He called the house “Innocents At Home”, but after publishing Captain Stormfield’s Visit To Heaven that year, and witnessing the majestic summer storms of the area, he decided ‘Stormfield’ was more appropriate.

Quote: ~
Mark Twain loved Stormfield. Almost immediately he gave up the idea of going back to New York for the winter, and I think he never entered the Fifth Avenue house again. The quiet and undisturbed comfort of Stormfield came to him at the right time of life. His day of being the “Belle of New York” was over. Now and then he attended some great dinner, but always under protest. Finally he refused to go at all. He had much company during that first summer ~ old friends, and now and again young people, of whom he was always fond. The billiard-room he called “the aquarium,” and a frieze of Bermuda fishes, in gay prints, ran around the walls. Each young lady visitor was allowed to select one of these as her patron fish and attach her name to it. Thus, as a member of the “aquarium club,” she was represented in absence. Of course there were several cats at Stormfield, and these really owned the premises. The kittens scampered about the billiard-table after the balls, even when the game was in progress, giving all sorts of new angles to the shots. This delighted him, and he would not for anything have discommoded or removed one of those furry hazards. My own house was a little more than half a mile away, our lands joining, and daily I went up to visit him–to play billiards or to take a walk across the fields. There was a stenographer in the neighborhood, and he continued his dictations, but not regularly. He wrote, too, now and then, and finished the little book called Is Shakespeare Dead?
Credit: ~ The Boys’ Life of Mark Twain, by Albert Bigelow Paine.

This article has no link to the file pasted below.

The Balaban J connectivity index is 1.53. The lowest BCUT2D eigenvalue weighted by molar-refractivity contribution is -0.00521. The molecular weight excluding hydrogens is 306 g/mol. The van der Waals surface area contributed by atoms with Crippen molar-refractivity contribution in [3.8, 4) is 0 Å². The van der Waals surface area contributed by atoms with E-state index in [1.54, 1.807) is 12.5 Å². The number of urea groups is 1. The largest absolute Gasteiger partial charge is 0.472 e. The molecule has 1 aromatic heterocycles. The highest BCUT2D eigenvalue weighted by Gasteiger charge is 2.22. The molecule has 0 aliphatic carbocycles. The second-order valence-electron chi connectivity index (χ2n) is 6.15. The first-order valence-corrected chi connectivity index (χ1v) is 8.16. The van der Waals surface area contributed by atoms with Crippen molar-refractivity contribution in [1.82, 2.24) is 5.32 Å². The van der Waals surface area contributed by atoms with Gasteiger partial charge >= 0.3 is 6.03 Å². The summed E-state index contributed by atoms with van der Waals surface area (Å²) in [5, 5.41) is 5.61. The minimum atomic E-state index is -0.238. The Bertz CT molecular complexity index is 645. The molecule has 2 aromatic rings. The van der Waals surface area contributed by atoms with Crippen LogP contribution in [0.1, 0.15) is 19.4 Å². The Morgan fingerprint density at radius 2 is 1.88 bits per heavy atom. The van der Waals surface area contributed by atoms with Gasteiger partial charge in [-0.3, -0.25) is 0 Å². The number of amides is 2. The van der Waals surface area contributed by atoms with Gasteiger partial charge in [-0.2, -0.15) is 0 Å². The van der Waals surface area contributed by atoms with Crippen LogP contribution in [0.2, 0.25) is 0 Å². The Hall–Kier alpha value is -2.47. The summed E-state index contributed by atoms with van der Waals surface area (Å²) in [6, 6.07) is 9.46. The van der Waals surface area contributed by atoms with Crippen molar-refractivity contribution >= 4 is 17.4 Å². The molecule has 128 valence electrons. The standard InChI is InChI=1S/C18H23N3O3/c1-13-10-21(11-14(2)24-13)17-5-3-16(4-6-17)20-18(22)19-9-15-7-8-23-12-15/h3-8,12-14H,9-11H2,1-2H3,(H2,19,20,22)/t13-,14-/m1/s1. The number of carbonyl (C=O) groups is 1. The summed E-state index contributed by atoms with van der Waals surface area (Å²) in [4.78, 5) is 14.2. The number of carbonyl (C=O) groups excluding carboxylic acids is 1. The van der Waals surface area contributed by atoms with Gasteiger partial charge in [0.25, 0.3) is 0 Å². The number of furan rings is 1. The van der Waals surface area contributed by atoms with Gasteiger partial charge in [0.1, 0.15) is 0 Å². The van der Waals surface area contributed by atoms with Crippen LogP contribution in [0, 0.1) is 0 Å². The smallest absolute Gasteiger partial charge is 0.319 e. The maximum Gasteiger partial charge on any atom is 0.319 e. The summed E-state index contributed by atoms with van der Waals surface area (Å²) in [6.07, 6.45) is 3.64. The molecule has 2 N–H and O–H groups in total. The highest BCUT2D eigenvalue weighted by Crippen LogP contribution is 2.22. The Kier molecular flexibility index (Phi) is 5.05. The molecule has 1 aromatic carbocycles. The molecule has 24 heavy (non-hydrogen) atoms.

Quote: ~
Comets in particular interested him, and one day he said: “I came in with Halley’s comet in 1835. It is coming again next year, and I expect to go out with it. It will be the greatest disappointment of my life if I don’t go out with Halley’s comet.” He looked so strong, and full of color and vitality. One could not believe that his words held a prophecy. Yet the pains recurred with increasing frequency and severity; his malady, angina pectoris, was making progress. And how bravely he bore it all! He never complained, never bewailed. I have seen the fierce attack crumple him when we were at billiards, but he would insist on playing in his turn, bowed, his face white, his hand digging at his breast.
Credit: ~ The Boys’ Life of Mark Twain, by Albert Bigelow Paine.

His youngest daughter, Jean, joined him as his secretary, and Clara married Ossip Gabrilowitsch (a Russian musician) at Stormfield in 1909. Sam wore his Oxford robes at the wedding. That year, Sam published ‘Letters From The Earth’. He was looking forward to a pleasant Christmas, but Jean, who had developed epilepsy in the late 1890s, had a seizure on Christmas Eve and died suddenly. Sam was devastated. He grieved by writing The Death of Jean expressing his accumulated grief over the loss of Jean, Livy, Susy and his infant son. It was his last substantial piece of writing. He vowed never to write again. His health now declined in sympathy with his spirit.

In January of 1910, he went to Bermuda for his health, but sensing his weakening condition he returned to Stormfield where he sank into a coma on April 21, 1910. That same night his heart failed and he died in his bed. Two days later a large funeral procession was held in New York City, with a service at the Presbyterian Brick Church. He was buried next to his wife and children at Woodlawn Cemetery, in Elmira, N.Y.

Halley’s Comet appeared in the April skies at the time of his death, just as it had appeared at the time of his birth in November of 1835. His prediction had come true.

Twain’s life and works were defined by his early experiences in Hannibal and the West. The barefoot boy and the riverboat pilot always remained within. Livy, knowing this, had always called him “Youth”. His insights and his humanity combined in his writing to uncover the American experience with accuracy and heart. He was admired with affection throughout the world as a humorist during his life, and since his death, his reputation has only grown.